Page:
Westbrook is a town of beautiful homes and well-kept lawns; a place especially well suited and inviting to the homeseeker, because there is found almost any religious denomination one may seek and a school system that would do credit to a town many times it size. In the western part of town is a park that the town board bought of Whited, the townsite man, a short time after the town was laid out, for the nominal sum of one thousand dollars. The park is not merely a square lot witli a few trees scattered here and thete, but, instead, one sees trees of various species, symetrically placed and of a uniform size. The park is well supplied with inviting seats and chairs and is thoroughly lighted with electric lights. Westbrook's first annual chautauqua, held July 9 to 14, 1916, was held in the park, which made an ideal location. Up to this time there were many people in the village and vicinity who did not realize what a fine place for such a gathering the town has. The chautauqua was a success in every detail.
It has been stated upon good authority that Westbrook has as much business as the other towns on the Currie branch combined, which, if true, we predict that in the next decade she will be second to none in the county as a business center. At the time the townsite was laid out, it was considered the best on the Currie branch, as it was surrounded by a magnificent territory of rich farming lands, which had been settled for many years by thrifty and progressive fanners, many of whom were homesteaders twenty-five to thirty years ago. The location of Westbrook is an admirable one from a business standpoint, speaking geographically. It is on the west side of Cottonwood county, a little over a mile from the Murray county line and is about the center of the county on a north and south line, twenty-eight miles from Windom and has a wide trade territory in every direction.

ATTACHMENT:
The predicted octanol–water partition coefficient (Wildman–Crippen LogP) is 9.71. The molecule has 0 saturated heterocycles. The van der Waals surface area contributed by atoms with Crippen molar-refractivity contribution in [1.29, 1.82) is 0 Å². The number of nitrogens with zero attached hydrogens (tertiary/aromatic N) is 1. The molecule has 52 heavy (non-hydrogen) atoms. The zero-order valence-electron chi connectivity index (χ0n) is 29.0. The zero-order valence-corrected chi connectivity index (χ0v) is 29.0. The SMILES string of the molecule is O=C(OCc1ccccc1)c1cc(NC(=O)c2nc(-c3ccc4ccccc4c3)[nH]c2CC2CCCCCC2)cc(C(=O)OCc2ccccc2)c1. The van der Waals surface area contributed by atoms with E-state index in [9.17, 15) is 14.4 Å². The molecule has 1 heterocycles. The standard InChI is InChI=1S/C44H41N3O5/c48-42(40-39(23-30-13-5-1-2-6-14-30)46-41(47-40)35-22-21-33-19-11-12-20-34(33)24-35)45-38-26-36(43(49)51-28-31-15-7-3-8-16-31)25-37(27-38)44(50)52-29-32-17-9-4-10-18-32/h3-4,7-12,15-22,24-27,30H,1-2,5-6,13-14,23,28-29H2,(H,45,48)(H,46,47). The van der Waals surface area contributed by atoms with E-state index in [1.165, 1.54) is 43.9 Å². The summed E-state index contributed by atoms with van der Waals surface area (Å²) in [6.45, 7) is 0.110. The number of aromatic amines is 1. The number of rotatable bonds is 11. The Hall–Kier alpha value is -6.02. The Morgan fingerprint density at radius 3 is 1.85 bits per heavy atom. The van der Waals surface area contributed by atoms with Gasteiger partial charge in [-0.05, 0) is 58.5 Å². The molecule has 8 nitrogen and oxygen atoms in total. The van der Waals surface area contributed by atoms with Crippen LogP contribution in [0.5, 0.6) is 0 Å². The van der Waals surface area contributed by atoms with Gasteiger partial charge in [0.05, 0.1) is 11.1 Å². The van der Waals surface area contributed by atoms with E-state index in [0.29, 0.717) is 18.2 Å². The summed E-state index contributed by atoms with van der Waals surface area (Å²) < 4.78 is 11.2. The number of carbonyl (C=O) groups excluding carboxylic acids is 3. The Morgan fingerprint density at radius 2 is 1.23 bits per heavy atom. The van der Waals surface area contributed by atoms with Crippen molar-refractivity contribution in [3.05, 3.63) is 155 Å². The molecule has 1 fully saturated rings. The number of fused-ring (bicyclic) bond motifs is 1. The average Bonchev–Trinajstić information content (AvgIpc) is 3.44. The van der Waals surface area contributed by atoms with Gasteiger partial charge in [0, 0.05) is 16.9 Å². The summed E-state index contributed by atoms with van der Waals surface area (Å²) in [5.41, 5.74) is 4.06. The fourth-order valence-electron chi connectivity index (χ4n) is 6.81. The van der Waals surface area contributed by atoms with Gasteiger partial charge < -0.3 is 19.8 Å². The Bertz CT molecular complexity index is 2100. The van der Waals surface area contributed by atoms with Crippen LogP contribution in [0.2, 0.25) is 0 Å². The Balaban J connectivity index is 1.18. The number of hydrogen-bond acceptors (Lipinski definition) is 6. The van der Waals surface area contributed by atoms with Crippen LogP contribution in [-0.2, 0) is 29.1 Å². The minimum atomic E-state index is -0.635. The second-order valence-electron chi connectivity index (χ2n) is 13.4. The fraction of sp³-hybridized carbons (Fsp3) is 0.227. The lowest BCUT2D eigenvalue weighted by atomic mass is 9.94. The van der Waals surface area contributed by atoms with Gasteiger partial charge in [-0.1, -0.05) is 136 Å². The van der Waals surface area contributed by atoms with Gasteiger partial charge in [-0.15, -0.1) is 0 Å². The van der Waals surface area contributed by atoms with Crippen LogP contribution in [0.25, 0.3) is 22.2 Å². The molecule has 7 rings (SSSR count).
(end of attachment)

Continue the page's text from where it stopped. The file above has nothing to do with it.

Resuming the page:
As an index of growth and improvements in the town from July 11,
1900, to May 1, 1901, one need notice only the assessed valuations. The assessed value of building improvements was forty-four thousand dollars. On May 1, the personal property valuation was seventy-four thousand five hundred and twenty-two dollars. These values did not include real estate.